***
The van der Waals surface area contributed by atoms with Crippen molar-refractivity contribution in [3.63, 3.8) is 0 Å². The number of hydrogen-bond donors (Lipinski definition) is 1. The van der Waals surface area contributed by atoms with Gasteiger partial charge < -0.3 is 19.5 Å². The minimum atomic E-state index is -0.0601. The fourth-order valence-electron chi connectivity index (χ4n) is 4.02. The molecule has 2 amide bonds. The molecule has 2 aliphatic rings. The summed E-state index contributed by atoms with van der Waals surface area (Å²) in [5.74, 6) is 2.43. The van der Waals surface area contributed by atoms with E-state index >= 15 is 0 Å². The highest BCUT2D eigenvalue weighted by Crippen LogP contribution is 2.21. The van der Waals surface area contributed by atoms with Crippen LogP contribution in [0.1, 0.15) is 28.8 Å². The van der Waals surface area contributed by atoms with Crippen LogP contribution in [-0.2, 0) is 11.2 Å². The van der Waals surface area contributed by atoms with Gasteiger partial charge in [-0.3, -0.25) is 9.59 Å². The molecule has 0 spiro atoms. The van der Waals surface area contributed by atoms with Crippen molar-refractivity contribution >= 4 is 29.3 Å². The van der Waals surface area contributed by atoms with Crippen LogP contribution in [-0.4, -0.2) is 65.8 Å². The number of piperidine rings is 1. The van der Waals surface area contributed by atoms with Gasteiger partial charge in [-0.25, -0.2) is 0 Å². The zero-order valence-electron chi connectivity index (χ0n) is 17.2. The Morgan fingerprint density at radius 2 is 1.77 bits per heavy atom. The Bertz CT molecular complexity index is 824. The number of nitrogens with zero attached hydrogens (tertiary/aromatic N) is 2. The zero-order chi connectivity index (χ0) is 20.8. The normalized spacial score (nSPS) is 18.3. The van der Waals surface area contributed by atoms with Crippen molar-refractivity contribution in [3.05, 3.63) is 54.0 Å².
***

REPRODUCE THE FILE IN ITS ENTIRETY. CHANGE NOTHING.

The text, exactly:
The van der Waals surface area contributed by atoms with Crippen molar-refractivity contribution in [3.63, 3.8) is 0 Å². The number of hydrogen-bond donors (Lipinski definition) is 1. The van der Waals surface area contributed by atoms with Gasteiger partial charge < -0.3 is 19.5 Å². The minimum atomic E-state index is -0.0601. The fourth-order valence-electron chi connectivity index (χ4n) is 4.02. The molecule has 2 amide bonds. The molecule has 2 aliphatic rings. The summed E-state index contributed by atoms with van der Waals surface area (Å²) in [5.74, 6) is 2.43. The van der Waals surface area contributed by atoms with E-state index >= 15 is 0 Å². The highest BCUT2D eigenvalue weighted by Crippen LogP contribution is 2.21. The van der Waals surface area contributed by atoms with Crippen LogP contribution in [0.1, 0.15) is 28.8 Å². The van der Waals surface area contributed by atoms with Crippen LogP contribution in [-0.2, 0) is 11.2 Å². The van der Waals surface area contributed by atoms with Gasteiger partial charge in [-0.3, -0.25) is 9.59 Å². The molecule has 0 spiro atoms. The van der Waals surface area contributed by atoms with Crippen molar-refractivity contribution >= 4 is 29.3 Å². The van der Waals surface area contributed by atoms with Crippen LogP contribution in [-0.4, -0.2) is 65.8 Å². The number of piperidine rings is 1. The van der Waals surface area contributed by atoms with Gasteiger partial charge in [-0.25, -0.2) is 0 Å². The zero-order valence-electron chi connectivity index (χ0n) is 17.2. The Morgan fingerprint density at radius 2 is 1.77 bits per heavy atom. The Bertz CT molecular complexity index is 824. The number of nitrogens with zero attached hydrogens (tertiary/aromatic N) is 2. The zero-order chi connectivity index (χ0) is 20.8. The normalized spacial score (nSPS) is 18.3. The van der Waals surface area contributed by atoms with Crippen molar-refractivity contribution in [3.05, 3.63) is 54.0 Å².